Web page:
REI Flash 45 Backpack

REI Flash 45 Backpack Review

The REI Flash 45 backpack is another iteration of REI’s Flash line of gear (which includes sleeping bags and pads as well as backpacks).  Its geared as a lightweight pack perfect for weekend trips or extended trips if you are an ultralight enthusiast.  This pack stands out for three reasons – its weight (just over 2 lbs.), the tubular aluminum frame (similar to Osprey frames) and its cost ($129.00 – seriously this thing is dirt cheap).  Hopefully these three things make this pack from REI a winner.

I have been a big fan of REI packs for a while.  I’ve used one of their 30L day packs for the last 8 years and its still preforming like a champ.  I also consistently recommended the Flash 65 and Flash 62 packs to new backpackers due to their low cost, good support and light weight.  The Flash 45 continues this trend.  The frame on this pack is very similar to the way Osprey designs their frames (in fact you can think of this pack as the knock off version of the Osprey Exos 48).  The frame is a perimeter frame with a sheet of mesh stretched tightly across the back to allow your back to breathe.  REI takes this one step further and includes padding in key locations to try and improve the comfort of this pack as it rides on your back.  This setup, while not being as ridged as the Osprey version does a good job of transferring the load to the hip belt.  The hip belt is sufficiently padded and has a couple nice big pockets to stow gear.  There is also a nice, zippered shoulder strap pocket that works well for holding a small snack (but its not big enough to hold a phone or GPS).  I put 25 lbs. into this pack and it was pretty comfortable.  I wouldn’t recommend more weight than that to maintain a level of comfort but if you needed to throw some extra weight on for a small push the pack can accommodate it.

The main section of the REI Flash 45 is a traditional, single, large pocket with an internal sleeve for a hydration bladder.  Its easy to pack and has an adjustable drawstring collar that can expand a bit to hold extra gear.  On the outside there is a single, large mesh pocket that spans the entire width of the pack.  This is a little different than traditional outside stuff pockets. Normally they are divided into three sections – two water bottle pockets and a large main stash pocket.  If you are OCD about organization the single pocket might bother you – I’m undecided on if this matters to me or not.  The head pouch is also fairly standard – a single large pocket on top (that includes a key clip) with a small mesh pocket on the underside to hold things like a wallet.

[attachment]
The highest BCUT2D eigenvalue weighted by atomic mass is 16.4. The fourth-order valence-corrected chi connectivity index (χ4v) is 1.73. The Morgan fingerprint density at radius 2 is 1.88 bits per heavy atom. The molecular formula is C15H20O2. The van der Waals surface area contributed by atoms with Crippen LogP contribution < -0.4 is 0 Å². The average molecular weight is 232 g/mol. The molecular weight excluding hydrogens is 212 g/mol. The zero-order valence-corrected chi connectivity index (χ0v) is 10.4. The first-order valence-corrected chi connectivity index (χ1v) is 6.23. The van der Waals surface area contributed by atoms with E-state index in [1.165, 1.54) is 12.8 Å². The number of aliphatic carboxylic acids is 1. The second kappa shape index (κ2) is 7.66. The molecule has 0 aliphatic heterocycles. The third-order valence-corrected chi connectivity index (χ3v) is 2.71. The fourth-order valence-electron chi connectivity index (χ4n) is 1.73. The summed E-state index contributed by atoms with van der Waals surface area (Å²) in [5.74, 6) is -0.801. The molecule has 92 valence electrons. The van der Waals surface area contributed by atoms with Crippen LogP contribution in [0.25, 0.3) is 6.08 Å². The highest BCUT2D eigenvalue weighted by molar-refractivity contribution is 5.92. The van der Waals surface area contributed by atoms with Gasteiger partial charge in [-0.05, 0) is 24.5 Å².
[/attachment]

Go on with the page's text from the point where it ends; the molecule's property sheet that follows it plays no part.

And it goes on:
Overall this is a pretty traditional backpack that has a lot of well refined features.  Unfortunately there are a few things that I don’t like about this pack.  The biggest downside to this pack is the semi ridged nature of the frame.  While it does a good job transferring load to the hip belt the back panel is prone to some pretty substantial flex that causes the pack to ride lopsided.  This is especially true if you are using a water bladder.  I loaded the pack to what I considered about 75% of its max capacity and still experienced the back panel bowing out enough to cause the Flash 45 to rock back and forth with each step I took.  This is pretty much a deal breaker for me.  The second thing I don’t like is the extensive use of mesh.  While it keeps the weight down, and I normally don’t mind mesh, the mesh used on this particular pack feels very flimsy and I’m concerned about its durability.  The third thing that bothers me about this pack is best summed up in a picture.  Take a look below and you can see that, when the main compartment of the pack isn’t loaded to capacity the head pouch falls down exposing the main compartment of the pack.  Even in a light rain you could potentially soak your entire pack’s contents.  This is a serious design flaw that could dramatically sabotage a trip. I also don’t care for the ice ax loops on this pack – they work but seem a little janky.

REI Flash 45 Backpack Back and Top

Take a look at the gap between the top pouch and the edge of the back in the left picture. The floating lid is synched as far down as it can go but the main compartment of my pack is still exposed (see the red fabric poking out). This pretty much guarantees that your stuff will get wet if it rains. On the right you can see the back panel bulging out in this photo. For a pack loaded to 75% of capacity this is unacceptable and extremely uncomfortable.


While this pack isn’t perfect you can’t beat the price.  If you need a cheap, lightweight pack that will do the job take a look at the REI Flash 45 backpack.

REI Flash 45 Backpack